Emotional reasoning. Emotional reasoning refers to the distortions where a patient perceives a given feeling as a fact (Miller).
Fallacy of change. Fallacy of change is a distortion that occurs when one thinks that other people will change to suit ones expectations (Miller). For instance, one partner in a relationship may feel that if the significant other improved his cheating habit, he/she would be happier.
Overgeneralization. This kind of cognitive distortion occurs when someone draws negative conclusions based on minor insignificant event (Miller). For instance, telling yourself that you cannot drive a car just because you failed to ride a bicycle.
Catastrophizing. When someone always assumes that bad things will happen even after a minor errors, the person may be associated with the cognitive distortion of catastrophizing (Miller). An example would be when a person believes that he/she will be fired after arriving late at work for one day.
Filtering. Filtering refers to selective focus on a single aspect while ignoring others as an impetus to ruin your moods or other important activities (Miller). Filtering consists of both magnification and minimization of an event. Regarding the magnification of an event, one can exaggerate the significance of an undesirable occurrence to be the cause of his/her negative belief. For instance, allowing other people to queue in front of you as an impetus to ruin your day. If a person minimizes an event, it means he/she is underpaying the importance of that event. For example, an employee is praised for good work but sees it as trivial.

Cognitive behavioral therapy has a history of using various techniques to achieve a successive therapy administration to the patient. Some of the techniques can carried out with or without the presence of a therapist. Also, utilizing these techniques is an effective way to deal with psychological problems on real life situations. Some of the common techniques include;
Journaling for the understanding of cognitive distortions. Someone with good understanding with a good understanding of these distortions stands a better chance to better understand their personal cognition. Also, a person would be able to compare and contrast as well as keep track of their automatic thoughts. As a result, he/she would be able to detect and analyze the presence of any distortion. Due to the better understanding, an individual can use the knowledge to reevaluate his/her automatic thoughts with evidence. Cognitive behavioral therapy has a good history of helping people with difficulties to unravel their distortions (Miller).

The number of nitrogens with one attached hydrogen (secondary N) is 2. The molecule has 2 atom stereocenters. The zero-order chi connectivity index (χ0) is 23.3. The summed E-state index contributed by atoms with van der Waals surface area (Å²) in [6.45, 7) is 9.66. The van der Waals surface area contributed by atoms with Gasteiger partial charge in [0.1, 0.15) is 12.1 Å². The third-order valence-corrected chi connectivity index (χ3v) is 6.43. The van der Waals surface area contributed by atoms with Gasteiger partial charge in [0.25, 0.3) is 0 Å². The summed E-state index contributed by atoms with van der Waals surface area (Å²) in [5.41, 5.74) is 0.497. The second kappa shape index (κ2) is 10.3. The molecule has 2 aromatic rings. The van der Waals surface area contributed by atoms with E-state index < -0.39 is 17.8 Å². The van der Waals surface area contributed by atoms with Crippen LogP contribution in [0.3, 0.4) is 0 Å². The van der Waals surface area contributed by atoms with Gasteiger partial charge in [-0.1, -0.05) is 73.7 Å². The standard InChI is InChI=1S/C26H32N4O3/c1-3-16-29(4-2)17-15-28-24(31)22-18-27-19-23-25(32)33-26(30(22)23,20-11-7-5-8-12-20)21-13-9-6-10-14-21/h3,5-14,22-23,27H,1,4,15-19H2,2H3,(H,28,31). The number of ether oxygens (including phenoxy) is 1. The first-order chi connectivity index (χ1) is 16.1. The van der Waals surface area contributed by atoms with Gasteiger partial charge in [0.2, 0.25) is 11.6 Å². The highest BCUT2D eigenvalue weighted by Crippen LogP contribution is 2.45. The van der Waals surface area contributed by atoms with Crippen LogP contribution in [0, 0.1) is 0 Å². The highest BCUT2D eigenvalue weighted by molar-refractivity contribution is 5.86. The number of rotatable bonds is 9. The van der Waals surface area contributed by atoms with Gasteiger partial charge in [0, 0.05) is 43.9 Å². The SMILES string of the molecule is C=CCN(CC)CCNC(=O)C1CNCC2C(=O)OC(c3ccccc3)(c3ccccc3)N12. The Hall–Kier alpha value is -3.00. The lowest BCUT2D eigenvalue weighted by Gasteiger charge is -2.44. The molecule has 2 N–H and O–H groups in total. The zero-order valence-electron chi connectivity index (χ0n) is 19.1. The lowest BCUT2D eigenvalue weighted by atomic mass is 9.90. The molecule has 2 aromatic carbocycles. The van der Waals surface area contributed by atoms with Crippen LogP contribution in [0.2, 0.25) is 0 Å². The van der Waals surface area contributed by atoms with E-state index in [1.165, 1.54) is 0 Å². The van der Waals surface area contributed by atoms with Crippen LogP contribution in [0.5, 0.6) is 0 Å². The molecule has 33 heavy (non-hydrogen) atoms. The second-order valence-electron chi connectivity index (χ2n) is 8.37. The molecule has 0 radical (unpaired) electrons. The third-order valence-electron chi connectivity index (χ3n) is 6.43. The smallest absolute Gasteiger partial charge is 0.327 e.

As mentioned earlier, cognitive behavioral therapy has a history of utilizing the ABC technique which was developed by Albert Ellis. Ellis had a strong belief that the unrealistic interpretation of events was responsible for the irrational behavioral consequences contrary to the said activating events (McLeod). Hence, helping a patient to have a different positive interpretation of their negative thoughts and beliefs would go a long way to impact an alternative behavior.
Recently, cognitive behavioral theory has been utilizing a popular technique called Acceptance and commitment Therapy. Contrary to the traditional Cognitive Behavioral Therapy, this technique focuses on teaching patients to just notice accept and embrace the feelings and thoughts around the activating event (Miller). As a result, this approach would help the patient to free from the grip the events.
In summation and accumulation of the damning mountain of information, it is clear that the rate of psychological disorders is quite high. This calls for people to master the art of cognitive behavioral therapy which could in examination of various cognitive distortions to impact on reducing any possible stigma caused by the mental health problems.

Work Cited
Benjamin, Courtney L., et al. “History of cognitive-behavioral therapy in youth.” Child and Adolescent Psychiatric Clinics 20.2 (2011): 179-189.
Craske, M. G. (2014). Cognitive-behavioral therapy. In G. R. VandenBos, E. Meidenbauer, & J. Frank-McNeil (Eds.), Psychotherapy theories and techniques: A reader (p. 79–86). American Psychological Association. https://doi.org/10.1037/14295-009
History of Cognitive Behavior Therapy – CBT: Beck Institute. Beck Institute for Cognitive Behavior Therapy, beckinstitute.org/about-beck/team/our-history/history-of-cognitive-therapy/.
Ellis, Albert. “Expanding the ABCs of RET.” Journal of Rational Emotive Therapy 2.2 (2014): 20-24.
Miller, Kelly. “CBT Explained: An Overview and Summary of CBT (Incl. History).” PositivePsychology.com, 12 Feb. 2020, positivepsychology.com/cbt/.